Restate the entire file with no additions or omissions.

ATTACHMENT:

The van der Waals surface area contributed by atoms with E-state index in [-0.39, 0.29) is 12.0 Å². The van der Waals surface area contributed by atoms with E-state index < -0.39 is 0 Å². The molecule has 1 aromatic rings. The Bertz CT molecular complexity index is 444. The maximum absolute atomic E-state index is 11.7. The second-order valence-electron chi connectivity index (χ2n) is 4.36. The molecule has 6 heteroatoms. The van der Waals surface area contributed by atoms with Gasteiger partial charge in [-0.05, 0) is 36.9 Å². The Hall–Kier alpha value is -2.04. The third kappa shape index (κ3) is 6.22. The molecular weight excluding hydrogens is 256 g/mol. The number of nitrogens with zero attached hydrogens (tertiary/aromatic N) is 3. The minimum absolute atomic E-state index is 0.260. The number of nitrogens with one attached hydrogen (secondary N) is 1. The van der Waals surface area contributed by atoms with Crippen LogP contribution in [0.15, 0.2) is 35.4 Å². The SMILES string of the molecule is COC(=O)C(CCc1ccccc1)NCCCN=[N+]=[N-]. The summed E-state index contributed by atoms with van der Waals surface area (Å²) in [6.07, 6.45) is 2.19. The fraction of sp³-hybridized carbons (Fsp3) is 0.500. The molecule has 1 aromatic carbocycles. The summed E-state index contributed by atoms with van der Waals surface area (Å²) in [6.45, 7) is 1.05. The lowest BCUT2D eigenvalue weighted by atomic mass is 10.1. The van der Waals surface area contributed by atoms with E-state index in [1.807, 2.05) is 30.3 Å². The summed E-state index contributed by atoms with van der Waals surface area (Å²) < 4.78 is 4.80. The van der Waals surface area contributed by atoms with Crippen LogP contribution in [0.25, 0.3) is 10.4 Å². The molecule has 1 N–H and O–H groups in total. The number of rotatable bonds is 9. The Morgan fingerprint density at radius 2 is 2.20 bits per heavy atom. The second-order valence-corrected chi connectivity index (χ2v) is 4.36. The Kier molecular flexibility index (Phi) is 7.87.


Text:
The van der Waals surface area contributed by atoms with E-state index in [-0.39, 0.29) is 12.0 Å². The van der Waals surface area contributed by atoms with E-state index < -0.39 is 0 Å². The molecule has 1 aromatic rings. The Bertz CT molecular complexity index is 444. The maximum absolute atomic E-state index is 11.7. The second-order valence-electron chi connectivity index (χ2n) is 4.36. The molecule has 6 heteroatoms. The van der Waals surface area contributed by atoms with Gasteiger partial charge in [-0.05, 0) is 36.9 Å². The Hall–Kier alpha value is -2.04. The third kappa shape index (κ3) is 6.22. The molecular weight excluding hydrogens is 256 g/mol. The number of nitrogens with zero attached hydrogens (tertiary/aromatic N) is 3. The minimum absolute atomic E-state index is 0.260. The number of nitrogens with one attached hydrogen (secondary N) is 1. The van der Waals surface area contributed by atoms with Crippen LogP contribution in [0.15, 0.2) is 35.4 Å². The SMILES string of the molecule is COC(=O)C(CCc1ccccc1)NCCCN=[N+]=[N-]. The summed E-state index contributed by atoms with van der Waals surface area (Å²) in [6.07, 6.45) is 2.19. The fraction of sp³-hybridized carbons (Fsp3) is 0.500. The molecule has 1 aromatic carbocycles. The summed E-state index contributed by atoms with van der Waals surface area (Å²) in [6.45, 7) is 1.05. The lowest BCUT2D eigenvalue weighted by atomic mass is 10.1. The van der Waals surface area contributed by atoms with E-state index in [1.807, 2.05) is 30.3 Å². The summed E-state index contributed by atoms with van der Waals surface area (Å²) < 4.78 is 4.80. The van der Waals surface area contributed by atoms with Crippen LogP contribution in [0.25, 0.3) is 10.4 Å². The molecule has 1 N–H and O–H groups in total. The number of rotatable bonds is 9. The Morgan fingerprint density at radius 2 is 2.20 bits per heavy atom. The second-order valence-corrected chi connectivity index (χ2v) is 4.36. The Kier molecular flexibility index (Phi) is 7.87.